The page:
American Psycho is the classic, classy story of a rich Wall Street psychopath named Patrick Bateman (Christian Bale). He murders hookers, obsesses over his looks, and eats pointlessly fancy dishes. Each scene looks extremely elegant. Even the grimy city streets and gloomy homeless people shine with strange glory. Like a good wine, the John Cale-composed score compliments everything else perfectly. Who could forget the “Hip to be Square” scene? A highly-controversial, though gorgeously shot, film, American Psycho deserved at least a nod from the Academy, but it didn’t snag a single nomination.

5. A Clockwork Orange (1971)

A Clockwork Orange is an extremely thoughtful film. Based on Anthony Burgess’ novel, it’s a harrowing tale of teenage depravity, government censorship, and free will. By the end, the audience can’t help but wonder a great many things. Should people use therapy to turn evil men into good ones? By “good,” do we mean obedient? Or moral? Though nominated for four different Oscars, this absolutely awesome Stanley Kubrick film didn’t win any Academy Awards. Of course, it did ruin Singing in the Rain for a lot of people.

4. Psycho (1960)

Psycho is Alfred Hitchcock’s most famous film. It’s probably the first slasher film of all time. It also included scenes of violence and sensuality, things rarely seen in a film of the era. Hitchcock quite happily ignored the already-deteriorating Production Code. Plus, there’s the constantly-referenced shower scene and the infamous theme music. This movie is part of who we are culturally. How did it only get nominated for 4 Oscars and win nothing?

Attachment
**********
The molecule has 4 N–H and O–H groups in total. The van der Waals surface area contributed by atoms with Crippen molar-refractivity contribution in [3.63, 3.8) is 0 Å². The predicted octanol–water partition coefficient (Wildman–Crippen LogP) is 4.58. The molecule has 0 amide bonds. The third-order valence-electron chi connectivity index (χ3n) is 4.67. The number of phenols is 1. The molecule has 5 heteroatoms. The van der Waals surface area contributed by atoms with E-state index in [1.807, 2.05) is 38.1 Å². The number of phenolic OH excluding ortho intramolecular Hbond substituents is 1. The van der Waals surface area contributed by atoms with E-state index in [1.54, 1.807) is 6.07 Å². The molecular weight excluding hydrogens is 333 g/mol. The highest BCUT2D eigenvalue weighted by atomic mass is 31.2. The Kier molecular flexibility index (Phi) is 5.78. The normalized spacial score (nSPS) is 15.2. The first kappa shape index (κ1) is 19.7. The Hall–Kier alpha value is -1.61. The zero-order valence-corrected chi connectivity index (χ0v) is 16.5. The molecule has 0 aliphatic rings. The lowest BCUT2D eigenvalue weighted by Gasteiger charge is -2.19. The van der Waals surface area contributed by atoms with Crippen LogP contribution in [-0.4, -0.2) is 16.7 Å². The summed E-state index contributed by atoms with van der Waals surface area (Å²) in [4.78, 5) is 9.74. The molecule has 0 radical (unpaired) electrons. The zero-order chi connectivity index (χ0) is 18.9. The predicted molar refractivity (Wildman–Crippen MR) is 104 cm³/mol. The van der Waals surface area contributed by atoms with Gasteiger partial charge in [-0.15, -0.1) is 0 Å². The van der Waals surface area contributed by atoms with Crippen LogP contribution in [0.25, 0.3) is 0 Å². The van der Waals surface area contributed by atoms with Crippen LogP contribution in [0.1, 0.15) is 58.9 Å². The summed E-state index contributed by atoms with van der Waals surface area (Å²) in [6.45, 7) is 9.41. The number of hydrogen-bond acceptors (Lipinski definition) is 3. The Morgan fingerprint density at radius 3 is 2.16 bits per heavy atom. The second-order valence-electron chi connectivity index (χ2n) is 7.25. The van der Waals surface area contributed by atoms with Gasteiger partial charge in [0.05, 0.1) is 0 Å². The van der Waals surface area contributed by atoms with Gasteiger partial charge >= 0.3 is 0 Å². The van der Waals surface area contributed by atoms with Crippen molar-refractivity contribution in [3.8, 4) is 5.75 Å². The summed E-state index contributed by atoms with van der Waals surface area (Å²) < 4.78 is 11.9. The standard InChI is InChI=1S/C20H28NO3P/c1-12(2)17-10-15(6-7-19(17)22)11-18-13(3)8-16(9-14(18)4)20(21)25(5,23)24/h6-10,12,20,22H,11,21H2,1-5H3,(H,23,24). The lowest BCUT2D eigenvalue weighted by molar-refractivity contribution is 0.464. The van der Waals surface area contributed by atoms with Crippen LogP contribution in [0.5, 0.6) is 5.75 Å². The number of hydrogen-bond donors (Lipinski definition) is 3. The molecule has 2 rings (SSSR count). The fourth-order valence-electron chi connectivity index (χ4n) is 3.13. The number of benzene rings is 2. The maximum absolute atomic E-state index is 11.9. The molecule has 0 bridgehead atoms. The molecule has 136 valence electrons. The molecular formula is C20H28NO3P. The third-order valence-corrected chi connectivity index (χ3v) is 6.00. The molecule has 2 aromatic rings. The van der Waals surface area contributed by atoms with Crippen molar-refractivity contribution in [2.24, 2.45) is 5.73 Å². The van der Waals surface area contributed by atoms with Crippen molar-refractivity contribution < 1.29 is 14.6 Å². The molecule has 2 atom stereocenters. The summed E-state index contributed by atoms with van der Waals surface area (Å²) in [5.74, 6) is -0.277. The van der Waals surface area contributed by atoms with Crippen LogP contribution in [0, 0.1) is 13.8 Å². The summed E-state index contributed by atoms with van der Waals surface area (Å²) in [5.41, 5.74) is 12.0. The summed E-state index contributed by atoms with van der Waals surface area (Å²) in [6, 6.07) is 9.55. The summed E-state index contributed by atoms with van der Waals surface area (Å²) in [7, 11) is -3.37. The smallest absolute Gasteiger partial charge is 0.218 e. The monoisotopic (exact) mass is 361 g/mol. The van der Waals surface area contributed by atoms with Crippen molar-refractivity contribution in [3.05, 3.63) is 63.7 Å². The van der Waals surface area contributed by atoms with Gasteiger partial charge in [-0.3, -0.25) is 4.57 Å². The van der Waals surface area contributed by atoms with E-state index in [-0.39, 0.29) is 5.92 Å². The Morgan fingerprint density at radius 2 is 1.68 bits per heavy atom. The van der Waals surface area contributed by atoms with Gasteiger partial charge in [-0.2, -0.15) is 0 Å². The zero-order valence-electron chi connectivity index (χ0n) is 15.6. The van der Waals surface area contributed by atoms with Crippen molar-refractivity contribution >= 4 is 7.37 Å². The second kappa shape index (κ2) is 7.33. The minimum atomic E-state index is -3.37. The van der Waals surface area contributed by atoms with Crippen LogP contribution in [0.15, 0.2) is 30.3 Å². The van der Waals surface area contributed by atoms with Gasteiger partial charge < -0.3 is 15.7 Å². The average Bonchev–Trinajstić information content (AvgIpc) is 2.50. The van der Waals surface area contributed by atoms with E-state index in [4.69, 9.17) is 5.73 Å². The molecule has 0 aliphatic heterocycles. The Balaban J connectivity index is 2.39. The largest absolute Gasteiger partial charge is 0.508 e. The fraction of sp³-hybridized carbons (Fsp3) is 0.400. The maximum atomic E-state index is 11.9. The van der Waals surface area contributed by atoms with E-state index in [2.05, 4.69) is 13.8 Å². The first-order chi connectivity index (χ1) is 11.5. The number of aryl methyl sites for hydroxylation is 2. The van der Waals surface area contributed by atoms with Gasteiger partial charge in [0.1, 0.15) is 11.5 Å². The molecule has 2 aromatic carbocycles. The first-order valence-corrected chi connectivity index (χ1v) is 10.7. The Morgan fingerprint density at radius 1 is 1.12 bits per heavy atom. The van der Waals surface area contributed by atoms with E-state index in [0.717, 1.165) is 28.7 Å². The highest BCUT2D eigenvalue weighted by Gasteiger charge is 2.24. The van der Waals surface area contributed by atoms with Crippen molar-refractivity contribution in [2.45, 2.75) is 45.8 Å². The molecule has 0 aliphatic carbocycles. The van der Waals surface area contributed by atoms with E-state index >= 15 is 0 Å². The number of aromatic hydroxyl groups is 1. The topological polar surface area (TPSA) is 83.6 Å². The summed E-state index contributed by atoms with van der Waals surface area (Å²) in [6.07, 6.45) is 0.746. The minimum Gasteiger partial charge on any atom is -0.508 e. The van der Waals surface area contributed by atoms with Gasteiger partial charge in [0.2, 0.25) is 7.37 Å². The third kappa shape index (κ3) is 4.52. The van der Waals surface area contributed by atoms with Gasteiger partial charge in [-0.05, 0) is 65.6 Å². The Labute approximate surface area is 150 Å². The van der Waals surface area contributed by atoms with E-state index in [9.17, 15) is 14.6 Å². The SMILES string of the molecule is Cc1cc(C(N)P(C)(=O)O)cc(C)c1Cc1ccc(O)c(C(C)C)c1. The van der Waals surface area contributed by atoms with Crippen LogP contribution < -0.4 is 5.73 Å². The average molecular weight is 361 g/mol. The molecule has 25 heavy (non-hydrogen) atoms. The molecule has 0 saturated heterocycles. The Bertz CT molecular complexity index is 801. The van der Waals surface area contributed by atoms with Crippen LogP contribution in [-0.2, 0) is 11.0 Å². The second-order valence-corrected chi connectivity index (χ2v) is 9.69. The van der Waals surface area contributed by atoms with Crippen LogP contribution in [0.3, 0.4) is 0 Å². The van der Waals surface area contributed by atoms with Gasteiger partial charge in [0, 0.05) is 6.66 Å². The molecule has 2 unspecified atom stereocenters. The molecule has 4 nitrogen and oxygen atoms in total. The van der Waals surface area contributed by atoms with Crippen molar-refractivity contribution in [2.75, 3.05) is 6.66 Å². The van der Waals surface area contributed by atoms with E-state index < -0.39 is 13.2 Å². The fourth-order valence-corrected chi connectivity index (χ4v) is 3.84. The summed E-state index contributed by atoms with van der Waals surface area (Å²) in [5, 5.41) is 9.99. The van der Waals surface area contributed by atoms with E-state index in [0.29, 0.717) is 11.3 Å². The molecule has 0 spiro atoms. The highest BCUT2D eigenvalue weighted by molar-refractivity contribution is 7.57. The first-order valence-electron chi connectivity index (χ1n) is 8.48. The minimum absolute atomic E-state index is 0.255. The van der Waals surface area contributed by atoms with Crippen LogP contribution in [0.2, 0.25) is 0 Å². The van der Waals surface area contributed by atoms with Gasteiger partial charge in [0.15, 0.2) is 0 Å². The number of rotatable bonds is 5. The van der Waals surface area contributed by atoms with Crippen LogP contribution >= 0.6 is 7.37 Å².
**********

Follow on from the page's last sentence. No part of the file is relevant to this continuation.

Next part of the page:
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3. Kill Bill: Volume 1 (2003) and Kill Bill: Volume 2 (2004)

Between the stunning fight choreography and the astounding cinematography, Kill Bill: Volume 1 and Kill Bill: Volume 2 deserve praise. They’re absolutely beautiful. Sure, the violence can be a bit off-putting, though it isn’t aimless. There’s a point to it all and it all feels quite real, especially the monologues accompanied by ordinary, everyday tasks. This fantastic, complex revenge sagas weren’t even nominated for Oscars, despite being some of Tarantino’s best work.

2. Wolf of Wall Street (2013)

Sure, The Wolf of Wall Street is a bit shocking. The characters aren’t even close to sympathetic. They act like decadent, barbaric Romans at a never-ending orgy of drugs and sex. Much madness, and use of Swiss bank accounts, ensue. In the end, protagonist Jordan Belfort’s (Leonardo DiCaprio) arrogance gets the better of him. It’s an intriguing, saddening, colorful film that deserved to win an Academy Award, or several. Luckily, it did get nominated for five Oscars. That’s better than nothing.

1. The Prestige (2006)

Based on the 1995 novel of the same name, The Prestige tells the fantastical story of a rivalry between two fictional magicians. One is working class, the other aristocratic. Neither is truly good or evil. Their complex rivalry is deeply fascinating. It’s a beautifully-filmed historical movie. Historically iconic characters (including Thomas Edison) appear throughout, and David Bowie graces the screen as Nikola Tesla. That’s almost too good to be true. The movie did manage to get two Oscar nominations for Best Cinematography and Best Art Direction, but didn’t win either category.

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Weekend: Nov. 22, 2018, Nov. 25, 2018